A unique programme is the Lehigh Mountaintop programme, a 5-week intensive interdisciplinary project for non-traditional students from all disciplines, engineering and non-engineering, national and international students. The project demands 24/7 non-stop thinking and action and radical ownership. Each project, originating from students, academic staff or companies, is about real meaningful subjects and centred around creativity, connections and creating value. The enthusiastic programme director Khanjan Mehta explained in an energising speech that all projects that run simultaneously, address the full spectrum of questions from “is it affordable”, “does it address a real need?”, “does it look sexy?”, “will it hurt environment?”, “will the product or service reach the end-user?”, “can you scale it up”? and so on.

Impact is all what matters. The credo is “First Do, Then Learn”. The projects are executed in a big hall, a creative space comparable to the TU Delft student’s DREAM Hall. Khanjan explained that the space acts as a magnet on the campus for staff, sponsoring companies and students while the projects are running. Many people meet and intermingle with the teams, from different backgrounds, disciplines, regions or countries, which results in interesting spin-offs for students, staff and university. Successes are celebrated and failures are shared to learn from. This year 15 projects had been selected out of a 50 submitted proposals. The single criterion for selection is the challenge of a new intellectual dive.

The Mountaintop Creative Space where each year approximately 15 projects are developed and prototyped and meetings take place between students, staff and sponsoring companies.

I am fascinated by the concept. Although the environment in my home university is very much different from Lehigh, I feel it might be possible to copy the interdisciplinary and intercultural DIY (Do It Yourself) concept and import  an appealing and valuable elective module of about 15 EC (European Credits) into Master degree programmes. By collaborating with universities that offer liberal arts and social sciences programmes it must be possible to include broad and creative thinking about the many aspects of these projects. In our case we would have these partner universities within reach in the Global E3 network or in the direct neighbourhood of Delft, such as the Leiden University or Erasmus University Rotterdam.

 “A failure is no failure anymore when you have shared it” (Khanjan Mehta)

 Global classrooms: a model for virtual exchange

The meeting also addressed so-called virtual exchange opportunities. It is an approach where the external world is imported into interdisciplinary courses or projects in the classroom. I saw small-scale examples where discussions or assignments were shared between teams of students at home and at a partner institute. Another example was a research project by two partner universities that was completely run asynchronously due to a 9-hour difference in time zones. Students from one partner institute had to collect information about environmental conditons or traffic digestion that was specified by students of the partner university. They also got the assignment to process the data and report and present the analysis results back. Obviously the key issues were a good communication of formats, the specification of information, and the reporting of the analysis. Writing a data collection plan by students of institute 1 that was reviewed by students of institute 2; writing a data analysis plan by students of institute 2 that had to be reviewed and agreed upon by students of partner 1. Such collaborative efforts increase students awareness of intercultural communication and the different ways of working in different countries.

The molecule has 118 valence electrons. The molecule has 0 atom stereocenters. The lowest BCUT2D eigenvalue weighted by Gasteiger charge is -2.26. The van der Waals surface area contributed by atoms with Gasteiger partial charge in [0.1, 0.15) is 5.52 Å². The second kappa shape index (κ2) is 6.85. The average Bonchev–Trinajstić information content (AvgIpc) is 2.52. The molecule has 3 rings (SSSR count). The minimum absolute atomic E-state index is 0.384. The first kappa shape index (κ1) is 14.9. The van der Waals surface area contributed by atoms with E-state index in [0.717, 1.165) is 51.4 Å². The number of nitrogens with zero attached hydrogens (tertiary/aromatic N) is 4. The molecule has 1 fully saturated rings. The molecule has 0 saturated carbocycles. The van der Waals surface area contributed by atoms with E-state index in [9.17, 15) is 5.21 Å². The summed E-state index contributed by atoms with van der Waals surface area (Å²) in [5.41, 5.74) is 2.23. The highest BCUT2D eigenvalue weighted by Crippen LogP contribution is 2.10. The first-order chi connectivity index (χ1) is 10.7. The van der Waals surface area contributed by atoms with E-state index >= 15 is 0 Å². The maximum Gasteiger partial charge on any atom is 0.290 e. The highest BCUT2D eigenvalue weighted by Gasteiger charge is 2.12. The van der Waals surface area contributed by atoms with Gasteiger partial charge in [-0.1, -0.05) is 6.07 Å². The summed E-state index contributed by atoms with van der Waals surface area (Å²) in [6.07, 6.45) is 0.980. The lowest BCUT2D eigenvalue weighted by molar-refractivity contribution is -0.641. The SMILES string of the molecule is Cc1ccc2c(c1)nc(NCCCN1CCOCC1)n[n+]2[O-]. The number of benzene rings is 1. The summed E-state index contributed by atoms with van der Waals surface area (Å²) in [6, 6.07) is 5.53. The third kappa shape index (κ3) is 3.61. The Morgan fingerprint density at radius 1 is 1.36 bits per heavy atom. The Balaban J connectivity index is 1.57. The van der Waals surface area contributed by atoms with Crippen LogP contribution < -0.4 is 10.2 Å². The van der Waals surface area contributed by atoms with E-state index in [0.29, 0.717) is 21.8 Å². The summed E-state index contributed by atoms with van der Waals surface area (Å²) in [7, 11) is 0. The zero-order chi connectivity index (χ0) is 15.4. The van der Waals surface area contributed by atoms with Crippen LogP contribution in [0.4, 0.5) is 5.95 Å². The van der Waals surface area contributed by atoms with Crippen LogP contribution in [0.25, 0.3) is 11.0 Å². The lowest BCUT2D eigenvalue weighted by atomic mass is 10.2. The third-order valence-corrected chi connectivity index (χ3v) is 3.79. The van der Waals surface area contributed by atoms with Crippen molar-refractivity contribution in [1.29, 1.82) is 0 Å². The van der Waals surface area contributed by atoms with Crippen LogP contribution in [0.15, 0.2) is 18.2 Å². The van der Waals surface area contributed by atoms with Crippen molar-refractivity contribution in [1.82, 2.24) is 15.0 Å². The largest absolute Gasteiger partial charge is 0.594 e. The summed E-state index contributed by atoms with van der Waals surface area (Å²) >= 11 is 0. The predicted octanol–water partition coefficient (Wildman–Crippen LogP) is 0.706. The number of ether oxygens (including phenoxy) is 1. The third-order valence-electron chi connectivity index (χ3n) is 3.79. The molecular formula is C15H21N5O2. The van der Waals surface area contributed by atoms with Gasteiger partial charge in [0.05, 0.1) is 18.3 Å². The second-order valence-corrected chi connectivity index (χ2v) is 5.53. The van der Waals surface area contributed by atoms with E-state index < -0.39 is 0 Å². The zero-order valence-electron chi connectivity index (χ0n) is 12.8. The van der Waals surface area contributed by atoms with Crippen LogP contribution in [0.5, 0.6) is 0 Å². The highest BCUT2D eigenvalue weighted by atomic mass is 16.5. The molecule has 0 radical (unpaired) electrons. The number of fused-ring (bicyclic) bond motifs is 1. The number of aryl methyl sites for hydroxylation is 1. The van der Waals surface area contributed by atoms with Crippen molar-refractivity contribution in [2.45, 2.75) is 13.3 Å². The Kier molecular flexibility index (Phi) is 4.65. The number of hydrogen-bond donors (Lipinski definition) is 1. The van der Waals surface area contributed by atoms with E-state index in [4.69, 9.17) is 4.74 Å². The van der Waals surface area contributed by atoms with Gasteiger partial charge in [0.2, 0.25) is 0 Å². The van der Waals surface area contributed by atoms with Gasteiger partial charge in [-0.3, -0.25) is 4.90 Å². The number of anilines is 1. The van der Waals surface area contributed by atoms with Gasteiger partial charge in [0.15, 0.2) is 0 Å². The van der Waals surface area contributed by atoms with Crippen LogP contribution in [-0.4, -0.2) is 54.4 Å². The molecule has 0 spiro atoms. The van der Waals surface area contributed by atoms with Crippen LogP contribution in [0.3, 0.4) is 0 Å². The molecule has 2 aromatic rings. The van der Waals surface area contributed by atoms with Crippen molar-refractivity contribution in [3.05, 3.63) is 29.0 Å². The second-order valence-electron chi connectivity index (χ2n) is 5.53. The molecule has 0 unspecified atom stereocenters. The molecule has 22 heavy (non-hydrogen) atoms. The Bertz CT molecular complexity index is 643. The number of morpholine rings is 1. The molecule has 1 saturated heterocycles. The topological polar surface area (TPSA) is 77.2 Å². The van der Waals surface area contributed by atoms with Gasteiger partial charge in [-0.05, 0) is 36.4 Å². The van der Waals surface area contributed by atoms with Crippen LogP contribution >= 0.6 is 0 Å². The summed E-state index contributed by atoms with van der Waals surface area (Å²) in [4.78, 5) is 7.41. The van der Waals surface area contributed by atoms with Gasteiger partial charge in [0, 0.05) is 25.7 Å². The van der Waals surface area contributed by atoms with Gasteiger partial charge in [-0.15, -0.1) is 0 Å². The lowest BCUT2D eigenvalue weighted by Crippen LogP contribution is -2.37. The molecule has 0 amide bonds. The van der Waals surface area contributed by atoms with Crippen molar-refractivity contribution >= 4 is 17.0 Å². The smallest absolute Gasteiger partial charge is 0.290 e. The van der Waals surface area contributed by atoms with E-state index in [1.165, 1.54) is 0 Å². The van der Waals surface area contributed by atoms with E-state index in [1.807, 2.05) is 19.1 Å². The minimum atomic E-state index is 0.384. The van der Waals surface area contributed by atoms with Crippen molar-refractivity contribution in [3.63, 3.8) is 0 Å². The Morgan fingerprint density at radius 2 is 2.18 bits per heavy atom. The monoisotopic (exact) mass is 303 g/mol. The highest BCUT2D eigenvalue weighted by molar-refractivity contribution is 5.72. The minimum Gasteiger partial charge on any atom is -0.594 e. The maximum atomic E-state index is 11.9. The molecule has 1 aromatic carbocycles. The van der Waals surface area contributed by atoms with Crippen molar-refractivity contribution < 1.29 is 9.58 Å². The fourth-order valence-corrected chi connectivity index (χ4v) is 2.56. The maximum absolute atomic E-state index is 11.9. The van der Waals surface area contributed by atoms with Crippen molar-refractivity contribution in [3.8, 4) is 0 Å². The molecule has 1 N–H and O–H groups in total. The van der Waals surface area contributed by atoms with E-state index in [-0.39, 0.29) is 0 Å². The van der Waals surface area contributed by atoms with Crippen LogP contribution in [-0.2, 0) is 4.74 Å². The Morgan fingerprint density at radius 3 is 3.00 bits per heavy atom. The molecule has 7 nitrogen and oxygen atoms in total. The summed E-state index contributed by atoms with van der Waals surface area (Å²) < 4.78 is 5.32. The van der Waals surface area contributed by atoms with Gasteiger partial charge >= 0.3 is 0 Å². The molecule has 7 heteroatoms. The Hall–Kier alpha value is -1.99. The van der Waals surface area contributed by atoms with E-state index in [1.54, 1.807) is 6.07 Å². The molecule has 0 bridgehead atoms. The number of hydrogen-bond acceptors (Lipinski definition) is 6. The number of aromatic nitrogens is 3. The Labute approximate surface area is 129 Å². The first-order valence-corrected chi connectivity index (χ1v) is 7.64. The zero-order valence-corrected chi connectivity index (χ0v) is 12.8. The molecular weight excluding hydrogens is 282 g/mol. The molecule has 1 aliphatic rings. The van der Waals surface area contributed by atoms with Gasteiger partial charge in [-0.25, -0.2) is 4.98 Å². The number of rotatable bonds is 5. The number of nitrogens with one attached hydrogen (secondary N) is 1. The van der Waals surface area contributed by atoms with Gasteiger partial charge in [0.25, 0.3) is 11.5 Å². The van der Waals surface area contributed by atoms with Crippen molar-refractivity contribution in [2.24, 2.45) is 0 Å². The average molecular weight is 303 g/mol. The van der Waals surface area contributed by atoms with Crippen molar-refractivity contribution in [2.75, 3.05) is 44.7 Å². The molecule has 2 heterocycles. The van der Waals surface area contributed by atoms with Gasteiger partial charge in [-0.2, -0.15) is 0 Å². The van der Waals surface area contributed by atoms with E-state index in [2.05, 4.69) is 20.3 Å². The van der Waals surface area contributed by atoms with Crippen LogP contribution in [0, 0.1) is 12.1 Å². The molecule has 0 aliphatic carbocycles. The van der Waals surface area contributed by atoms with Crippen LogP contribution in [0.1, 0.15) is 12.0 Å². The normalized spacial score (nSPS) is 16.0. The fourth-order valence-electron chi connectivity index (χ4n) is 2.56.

Interestingly, experiences in these projects showed that a difference in disciplinary perspective was often more important than a difference in culture. The question raised what impact such international collaborative experiences had on student motivation, study abroad interest in later years of study, and prospective career paths. No evidence was available. The presenters also made it very clear that staff is not always prepared to step up in such undertakings when the evidence of impact is uncertain, while it is very clear that there is a substantial extra effort for the staff.

 Success is all about commitment and communication

Key enablers for all these types of projects remain a commitment of faculty staff and  the willingness to collaborate, as well as curiosity and resilience of the students involved. From the discussions I learnt that any effort that is spent on arranging access to  a common digital learning environments is often a waste of time. Today’s students have their own ways to communicate and collaborate: Google docs, Dropbox, Skype, Facebook etcetera are much more favourite than file sharing through electronic learning environments of Blackboard, Canvas or Brightspace.

I found it also remarkable to hear, that also in today’s hyper-connected world, success in distributed project work (more than one location) highly depends on a one-time face-to-face meeting with the project team members of the host and guest institutes, for students as well as staff. Face-to-face contact remains by far the best way to take away barriers in communication and creates a level of personal trust relation that cannot be achieved by whatever social media or e-moderation in online discussions. Indeed, engineering has always been and will remain a very social activity, and we often seem to forget.


Engineering Education in a Rapidly Changing World”. Future engineering education is about interdisciplinary and entrepreneurial mind-set learning, intercultural collaboration, global preparedness, mobility, diversity-in-thought, freedom of choice, the Do It Yourself approach, the importance of non-verbal communication, agility, reflection in packing and unpacking activities, and the remaining importance of face-to-face communication.

The sessions have given me new insights how we may accommodate more flexibility and freedom of choice in our engineering programmes in Delft. Flexibility and freedom that students can use to study abroad or to join interdisciplinary design or research projects while staying at home or in a foreign country, in international collaboration, and always learning about the different disciplines, habits and cultures.

In a separate post I will address the outcomes of a workshop I held at the Global E3 Annual meeting. It addressed the (preparations for) expected changes in engineering programmes over the next 10 to 15 years, with input from three European,three North-American, two Asian and one Australian engineering university: “Worldwide Perspectives of Adapting Engineering Education to Change”. To be continued.